Readers will buzz to it like flies to manure.



From the Fly Guy series

Arnold’s buzzworthy Fly Guy series gets another spinoff, this time co-starring Fly Girl.

One day, Buzz invites Fly Guy to go to the zoo, inspired by a book about wild animals. Elsewhere, Liz invites her insect pal, Fly Girl. The human-fly pairs collide on their way with a “WHAP” (the flies) and a “WHUMP” (the humans). Once recovered, they decide to continue to their outing together. Buzz and Liz break off to go see the spider monkeys and naked mole rats, leaving Fly Guy and Fly Girl on their own. The two flies go looking for lunch, finding things that are “sticky,” “slimy,” “slippery,” and “smelly.” Their alliterative adventure culminates in a “scary” exhibit of “Creatures of the Night” (or, from their perspective, a “dark, dark cave”). “Gulpz” after “Gulpzie,” the flies spook themselves silly as they meet each animal. They hide in a box for safety. But will their humans find them? Using fewer than 90 words and their variants—including some decoded “fly talk”—Arnold keeps the text easy to read. The quick pace, including some genuinely surprising page turns, ups the entertainment factor. It’s unfortunate, however, that Fly Girl is presented with gender stereotypes: She’s pink and wears a bow on one of her antennae. Both Buzz and Liz present White. (This book was reviewed digitally with 8.8-by-11.6-inch double-page spreads viewed at 25% of actual size.)

Readers will buzz to it like flies to manure. (Early reader. 5-7)

Pub Date: Sept. 1, 2020

ISBN: 978-1-338-54921-8

Page Count: 32

Publisher: Cartwheel/Scholastic

Review Posted Online: June 30, 2020

Kirkus Reviews Issue: July 15, 2020

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Hee haw.

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The print version of a knee-slapping cumulative ditty.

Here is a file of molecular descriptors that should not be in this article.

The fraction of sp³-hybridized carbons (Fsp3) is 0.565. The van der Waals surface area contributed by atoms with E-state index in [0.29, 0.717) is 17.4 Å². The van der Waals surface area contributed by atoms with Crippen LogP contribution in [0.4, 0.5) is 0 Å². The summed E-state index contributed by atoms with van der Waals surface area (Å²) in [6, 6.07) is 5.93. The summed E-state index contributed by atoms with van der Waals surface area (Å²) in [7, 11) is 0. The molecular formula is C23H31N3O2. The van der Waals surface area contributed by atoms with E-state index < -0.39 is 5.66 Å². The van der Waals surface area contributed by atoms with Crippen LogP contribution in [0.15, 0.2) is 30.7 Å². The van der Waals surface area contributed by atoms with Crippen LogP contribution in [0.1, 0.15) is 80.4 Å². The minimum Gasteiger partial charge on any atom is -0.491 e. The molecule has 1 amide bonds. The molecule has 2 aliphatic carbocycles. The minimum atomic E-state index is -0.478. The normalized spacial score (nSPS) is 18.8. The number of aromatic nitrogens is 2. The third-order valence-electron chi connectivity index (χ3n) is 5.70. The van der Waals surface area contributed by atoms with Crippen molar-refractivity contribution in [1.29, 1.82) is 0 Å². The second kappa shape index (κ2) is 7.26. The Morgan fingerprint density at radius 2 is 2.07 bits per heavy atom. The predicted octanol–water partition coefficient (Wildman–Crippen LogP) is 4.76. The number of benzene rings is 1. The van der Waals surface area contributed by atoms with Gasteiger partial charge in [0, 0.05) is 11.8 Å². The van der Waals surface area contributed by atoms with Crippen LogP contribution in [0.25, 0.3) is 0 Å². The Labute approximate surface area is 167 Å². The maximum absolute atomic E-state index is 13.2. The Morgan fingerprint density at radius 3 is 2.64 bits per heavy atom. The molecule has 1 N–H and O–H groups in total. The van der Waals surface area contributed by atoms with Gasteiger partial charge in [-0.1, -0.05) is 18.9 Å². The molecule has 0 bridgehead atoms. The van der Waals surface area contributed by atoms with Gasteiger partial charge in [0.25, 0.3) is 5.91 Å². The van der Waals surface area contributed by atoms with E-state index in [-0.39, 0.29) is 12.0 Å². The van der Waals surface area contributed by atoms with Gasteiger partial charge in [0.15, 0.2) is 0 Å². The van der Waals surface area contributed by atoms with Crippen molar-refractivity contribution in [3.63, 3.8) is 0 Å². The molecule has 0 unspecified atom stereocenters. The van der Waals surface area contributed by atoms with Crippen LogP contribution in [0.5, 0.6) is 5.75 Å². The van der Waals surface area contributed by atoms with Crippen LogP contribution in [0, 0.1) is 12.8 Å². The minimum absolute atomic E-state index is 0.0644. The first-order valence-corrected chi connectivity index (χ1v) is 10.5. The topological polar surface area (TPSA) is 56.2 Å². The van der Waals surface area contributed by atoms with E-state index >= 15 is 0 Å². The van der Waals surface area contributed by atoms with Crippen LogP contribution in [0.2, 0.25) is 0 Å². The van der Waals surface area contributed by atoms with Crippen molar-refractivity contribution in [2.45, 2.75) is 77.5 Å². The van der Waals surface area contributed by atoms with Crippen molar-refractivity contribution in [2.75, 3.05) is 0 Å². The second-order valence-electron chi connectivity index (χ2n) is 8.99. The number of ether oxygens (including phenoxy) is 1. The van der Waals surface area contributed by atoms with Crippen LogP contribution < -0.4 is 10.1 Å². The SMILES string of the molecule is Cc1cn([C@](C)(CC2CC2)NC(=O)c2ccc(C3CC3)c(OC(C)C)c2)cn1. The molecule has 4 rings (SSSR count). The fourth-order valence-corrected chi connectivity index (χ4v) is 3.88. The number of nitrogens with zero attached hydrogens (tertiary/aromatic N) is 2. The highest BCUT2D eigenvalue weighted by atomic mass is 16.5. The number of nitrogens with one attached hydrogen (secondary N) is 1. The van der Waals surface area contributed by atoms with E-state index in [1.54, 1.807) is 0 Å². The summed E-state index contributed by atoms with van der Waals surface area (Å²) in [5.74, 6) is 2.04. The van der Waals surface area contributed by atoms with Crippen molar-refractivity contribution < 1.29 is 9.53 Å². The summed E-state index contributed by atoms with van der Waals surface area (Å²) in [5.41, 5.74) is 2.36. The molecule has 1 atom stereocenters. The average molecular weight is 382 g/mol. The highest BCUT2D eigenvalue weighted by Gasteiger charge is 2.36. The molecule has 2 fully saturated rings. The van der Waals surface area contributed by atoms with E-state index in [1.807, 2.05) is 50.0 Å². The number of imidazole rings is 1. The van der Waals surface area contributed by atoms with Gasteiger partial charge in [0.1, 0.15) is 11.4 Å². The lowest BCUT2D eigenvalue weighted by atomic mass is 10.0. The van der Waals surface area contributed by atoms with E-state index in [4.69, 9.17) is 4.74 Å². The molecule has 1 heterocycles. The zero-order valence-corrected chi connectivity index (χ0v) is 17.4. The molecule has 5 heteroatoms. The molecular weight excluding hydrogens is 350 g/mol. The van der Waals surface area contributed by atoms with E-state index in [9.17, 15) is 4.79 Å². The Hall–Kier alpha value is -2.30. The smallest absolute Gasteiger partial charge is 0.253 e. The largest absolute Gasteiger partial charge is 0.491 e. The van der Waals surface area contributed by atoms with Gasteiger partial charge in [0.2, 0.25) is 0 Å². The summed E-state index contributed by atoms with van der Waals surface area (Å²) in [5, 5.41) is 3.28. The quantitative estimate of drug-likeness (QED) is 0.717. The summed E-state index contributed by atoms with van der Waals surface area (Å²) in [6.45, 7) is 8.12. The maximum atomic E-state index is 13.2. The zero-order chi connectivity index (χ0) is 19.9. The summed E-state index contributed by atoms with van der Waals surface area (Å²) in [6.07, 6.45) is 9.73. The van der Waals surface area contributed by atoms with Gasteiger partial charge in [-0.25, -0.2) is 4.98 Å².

In the song, Smith meets a donkey on the road. It is three-legged, and so a “wonky donkey” that, on further examination, has but one eye and so is a “winky wonky donkey” with a taste for country music and therefore a “honky-tonky winky wonky donkey,” and so on to a final characterization as a “spunky hanky-panky cranky stinky-dinky lanky honky-tonky winky wonky donkey.” A free musical recording (of this version, anyway—the author’s website hints at an adults-only version of the song) is available from the publisher and elsewhere online. Even though the book has no included soundtrack, the sly, high-spirited, eye patch–sporting donkey that grins, winks, farts, and clumps its way through the song on a prosthetic metal hoof in Cowley’s informal watercolors supplies comical visual flourishes for the silly wordplay. Look for ready guffaws from young audiences, whether read or sung, though those attuned to disability stereotypes may find themselves wincing instead or as well.

Hee haw. (Picture book. 5-7)

Pub Date: May 1, 2010

ISBN: 978-0-545-26124-1

Page Count: 26

Publisher: Scholastic

Review Posted Online: Dec. 29, 2018

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From the Diary of a Pug series , Vol. 1

A cuddly, squishy pug’s puggy-wuggy diary.

Equipped with both #pugunicorn and #pughotdog outfits, pug Baron von Bubbles (aka Bub) is the kind of dog that always dresses to impress. Bub also makes lots of memorable faces, such as the “Hey, you’re not the boss of me!” expression aimed at Duchess, the snooty pink house cat. Some of Bub’s favorite things include skateboarding, a favorite teddy, and eating peanut butter. Bub also loves Bella, who adopted Bub from a fair—it was “love at first sniff.” Together, Bub and Bella do a lot of arts and crafts. Their latest project: entering Bella’s school’s inventor challenge by making a super-duper awesome rocket. But, when the pesky neighborhood squirrel, Nutz, makes off with Bub’s bear, Bub accidentally ruins their project. How will they win the contest? More importantly, how will Bella ever forgive him? May’s cutesy, full-color cartoon art sets the tone for this pug-tastic romp for the new-to–chapter-books crowd. Emojilike faces accentuate Bub’s already expressive character design. Bub’s infectious first-person narration pushes the silly factor off the charts. In addition to creating the look and feel of a diary, the lined paper helps readers follow the eight-chapter story. Most pages have fewer than five sentences, often broken into smaller sections. Additional text appears in color-coded speech bubbles. Bella presents white.

Totes adorbs. (Fiction. 5-7)

Pub Date: Oct. 1, 2019

ISBN: 978-1-338-53003-2

Page Count: 80

Publisher: Scholastic

Review Posted Online: July 14, 2019

Kirkus Reviews Issue: Aug. 1, 2019

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